Variable rate tech works on Cobra wheat crops
MAINTAINING a profitable broadacre cropping industry in Australia can be tough amid variable weather and rising input costs. Some growers are meeting the challenge by adopting new technologies and improved plant varieties to get the greatest efficiencies and yield from their land. While many farmers have been utilising GPS-based Precision Agriculture (PA) technologies for a while, a growing number (just over 40 per cent according to the CSIRO) have taken up Variable Rate Technology (VRT) for applying chemicals. VRT enables them to account for and tailor applications to the change in soil type and conditions across a tract of land. According to the CSIRO, some growers may realise up to a $50/ha advantage using VRT. One farm business that has taken up the technology is the Cosgrove Farming Company on Western Australia's north coast. “Our latest venture has been VRT on the seeder to vary compound fertiliser and potash by zone rather than a blanket application,” cropper Geoff Cosgrove said. The operation runs 13,000 hectares for cropping and livestock across seven properties on country that varies greatly – stretching from Mingenew (sandplain country) in the north, Arrino (loamy) to the east and Arrowsmith East (loamy) in the west. Mr Cosgrove said their other efficiency-boosting practices included minimum till, auto-steer machinery and controlled traffic. “We practice minimum tillage, with deep ripping required on some of the sandplain country to open up the soil so the plants can draw water from deeper. This can add up to an extra tonne per hectare in yield in cereals. “All of our fleet is auto-steer and we are using controlled traffic associated with tramlining to reduce compaction.” Mr Cosgrove farms with his wife Fiona, parents Gary and Alison, and brothers Owen and Andrew. The cropping program typically includes 6000ha of wheat, 2000ha of canola and 2000ha of lupins, with the remaining land used for 2000 Merino breeding ewes and 150 Black Angus breeder cattle, or chemical fallow. Mr Cosgrove handled most of the wheat program last season, overseeing 3000ha of Cobra, 1000ha of Wyalkatchem, 1000ha of Calingiri and 1000ha of Mace. High yielding, early-mid season, AH variety Cobra has been part of the program since 2011. “It has been our main variety since bulking up in 2011 and will remain so into the future,” he said. Last year, the Cosgroves started seeding wheat on May 15 using a John Deere with 1830 bar, stiletto points and boots, and finished two weeks later. Despite crops bleeding yields in some areas of WA last season due to tough conditions, the Cosgroves were content with the yields from their wheat and canola. A period of extreme heat a few months from harvest cut up to a tonne per hectare in wheat yields and 800kg/ha in canola yields. “Rainfall was a bit below our average of 350mm, sitting at about 320mm, but it was the hot spell in August, where we had 35 degree days, five days in a row, that threw us a bit,” Mr Cosgrove said. Harvest began on October 15 with a John Deere 9770 direct header on canola first then wheat, finishing up on December 1. “Cobra was miles ahead of anything else. We saw 6t/ha in the best areas,” he said. Their average for the wheat program was 2.3t/ha, with Cobra coming out best at 2.5t/ha average. Mr Cosgrove said the family will continue to employ spatiallyaware technologies along with high yielding canola and wheat varieties to improve their bottom line.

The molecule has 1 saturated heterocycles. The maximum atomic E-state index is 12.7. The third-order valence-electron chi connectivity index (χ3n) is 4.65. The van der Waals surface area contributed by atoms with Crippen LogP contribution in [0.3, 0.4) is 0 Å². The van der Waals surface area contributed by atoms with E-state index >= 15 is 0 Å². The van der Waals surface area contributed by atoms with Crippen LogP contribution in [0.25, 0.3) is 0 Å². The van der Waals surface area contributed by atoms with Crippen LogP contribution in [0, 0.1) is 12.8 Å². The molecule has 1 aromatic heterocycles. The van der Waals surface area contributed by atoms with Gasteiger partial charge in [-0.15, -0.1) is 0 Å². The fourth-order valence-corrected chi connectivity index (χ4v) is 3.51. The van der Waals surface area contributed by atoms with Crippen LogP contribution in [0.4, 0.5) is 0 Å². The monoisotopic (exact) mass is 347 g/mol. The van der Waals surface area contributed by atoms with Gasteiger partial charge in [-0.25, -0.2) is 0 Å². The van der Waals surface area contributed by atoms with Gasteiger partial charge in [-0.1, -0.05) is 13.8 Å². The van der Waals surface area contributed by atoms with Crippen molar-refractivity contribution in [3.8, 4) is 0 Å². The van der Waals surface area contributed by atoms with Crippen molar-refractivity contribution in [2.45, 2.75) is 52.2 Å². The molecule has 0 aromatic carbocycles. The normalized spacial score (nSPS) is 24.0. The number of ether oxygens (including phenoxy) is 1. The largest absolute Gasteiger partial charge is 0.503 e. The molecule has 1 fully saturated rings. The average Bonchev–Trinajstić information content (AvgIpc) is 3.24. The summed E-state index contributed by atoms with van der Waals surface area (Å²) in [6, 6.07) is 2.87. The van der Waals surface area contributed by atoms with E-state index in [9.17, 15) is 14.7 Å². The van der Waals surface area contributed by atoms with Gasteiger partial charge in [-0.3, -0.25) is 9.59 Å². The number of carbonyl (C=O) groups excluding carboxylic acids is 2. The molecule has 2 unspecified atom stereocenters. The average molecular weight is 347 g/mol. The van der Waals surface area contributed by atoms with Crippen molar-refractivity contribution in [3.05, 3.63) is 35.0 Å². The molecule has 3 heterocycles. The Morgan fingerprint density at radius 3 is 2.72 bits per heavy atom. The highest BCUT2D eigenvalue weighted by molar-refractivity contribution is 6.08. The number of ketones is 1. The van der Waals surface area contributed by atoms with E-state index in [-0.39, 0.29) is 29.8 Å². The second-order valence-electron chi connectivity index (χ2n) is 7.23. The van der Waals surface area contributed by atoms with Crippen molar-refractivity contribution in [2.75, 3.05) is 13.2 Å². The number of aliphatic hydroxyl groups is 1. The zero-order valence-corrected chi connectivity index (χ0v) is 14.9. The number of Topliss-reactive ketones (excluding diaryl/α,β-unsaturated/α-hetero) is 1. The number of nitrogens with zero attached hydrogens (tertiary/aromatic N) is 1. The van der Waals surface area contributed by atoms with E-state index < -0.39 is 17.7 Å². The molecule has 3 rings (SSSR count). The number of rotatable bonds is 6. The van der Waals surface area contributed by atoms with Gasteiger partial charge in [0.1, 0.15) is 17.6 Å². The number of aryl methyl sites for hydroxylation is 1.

Grower Geoff Cosgrove (left) and Pacific Seeds territory manager Steve Lamb in a paddock of Cobra wheat.